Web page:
What is an heirloom vegetable? The definition of a family heirloom vegetable doesn’t seem to be concrete. I’m not about to jump into the debate of whether the variety has to be 100 or 50 years old. My personal opinion is if something has been handed down from generation to generation it must be worthwhile.
However, it is a fact that heirloom vegetables are always open-pollinated (non-hybrid) varieties. That means their seeds can be saved every year and the plants grown from that seed will show the traits of the original seed. So the seeds that were passed on down from your Great Uncle Henry will have the same shaped leaves and fruit as his did.
Of course, there is no comparison to growing your own tomato versus one from a big box food chain. Everyone is searching for those special varieties that burst with flavour. That is only one of the reasons people are growing heirloom tomatoes. There are other reasons for supporting heirloom varieties such as conserving the biodiversity of food crops, but that is a topic unto its own.
One of the favourite heirloom tomatoes to grow is ‘Brandywine’. The Burpee seed company reports carrying it in their catalogue as early as 1886. It was first introduced to the gardening public through the Seed Savers Exchange in 1882 and can be traced back to Dorris Sudduth-Hill who claims to have grown it in her family for 80 years prior to that.
This must be some delicious tomato to be still kicking around after all those years. It is legendary for its exceptional rich, succulent, sweet tomato flavour. It is a beefsteak shape with pinkish flesh and even when fully ripe has green shoulders near the stem.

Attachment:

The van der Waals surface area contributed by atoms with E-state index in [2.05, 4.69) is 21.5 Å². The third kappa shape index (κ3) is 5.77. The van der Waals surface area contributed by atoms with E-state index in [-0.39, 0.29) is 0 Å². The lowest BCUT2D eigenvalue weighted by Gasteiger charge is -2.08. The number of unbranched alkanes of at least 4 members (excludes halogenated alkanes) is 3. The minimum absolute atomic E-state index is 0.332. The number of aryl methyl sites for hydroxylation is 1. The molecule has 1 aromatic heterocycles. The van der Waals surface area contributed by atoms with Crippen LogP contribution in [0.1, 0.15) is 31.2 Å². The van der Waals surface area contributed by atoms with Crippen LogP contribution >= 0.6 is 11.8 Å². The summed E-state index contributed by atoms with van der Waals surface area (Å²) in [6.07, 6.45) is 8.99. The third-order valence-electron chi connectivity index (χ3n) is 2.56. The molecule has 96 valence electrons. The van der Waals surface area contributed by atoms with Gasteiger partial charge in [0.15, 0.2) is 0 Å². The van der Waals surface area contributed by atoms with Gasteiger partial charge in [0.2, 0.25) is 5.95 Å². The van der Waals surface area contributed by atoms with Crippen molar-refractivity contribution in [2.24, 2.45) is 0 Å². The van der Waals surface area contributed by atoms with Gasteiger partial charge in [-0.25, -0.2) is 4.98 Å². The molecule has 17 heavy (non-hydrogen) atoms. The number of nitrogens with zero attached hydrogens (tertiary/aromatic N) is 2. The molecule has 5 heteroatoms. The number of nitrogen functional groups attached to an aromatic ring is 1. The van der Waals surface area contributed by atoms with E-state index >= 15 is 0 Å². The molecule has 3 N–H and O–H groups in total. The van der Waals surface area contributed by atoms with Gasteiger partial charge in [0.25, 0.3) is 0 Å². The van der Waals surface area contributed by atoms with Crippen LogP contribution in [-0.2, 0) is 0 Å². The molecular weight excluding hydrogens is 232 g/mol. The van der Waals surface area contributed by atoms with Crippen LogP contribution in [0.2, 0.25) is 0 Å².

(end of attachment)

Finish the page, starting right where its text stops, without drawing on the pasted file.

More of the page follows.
Brandywine reportedly bears fruit up to 9 oz. and requires 80 to 100 days to mature, so get your seeds started early, or even better, let us grow them for you. It does grow very tall, so I would suggest staking it as soon as you plant it out.
Remember tomatoes need to be evenly watered, otherwise cracking of the fruit occurs. Check your tomatoes daily as it is amazing how much water they can soak up. Water the soil and not the foliage. Tomatoes are also heavy feeders so don’t fall back on the fertilizer regime. Whether you feed organically or not is a personal decision. Garden centre staff should be able to guide you in either direction.
These tomatoes are self-pollinating so collecting the seed is easy. Cut the fruit in half and scoop out seeds into a glass jar. Fill jar half full with water, shaking from time to time and allow to sit for about four days until the seeds sink to the bottom.
Rinse seeds until clean and dry on a glass plate or screen. Store in a cool dry location.
Pass them on down your own family line.
Jean Atkinson is a horticulurist with Richbar Golf and Gardens.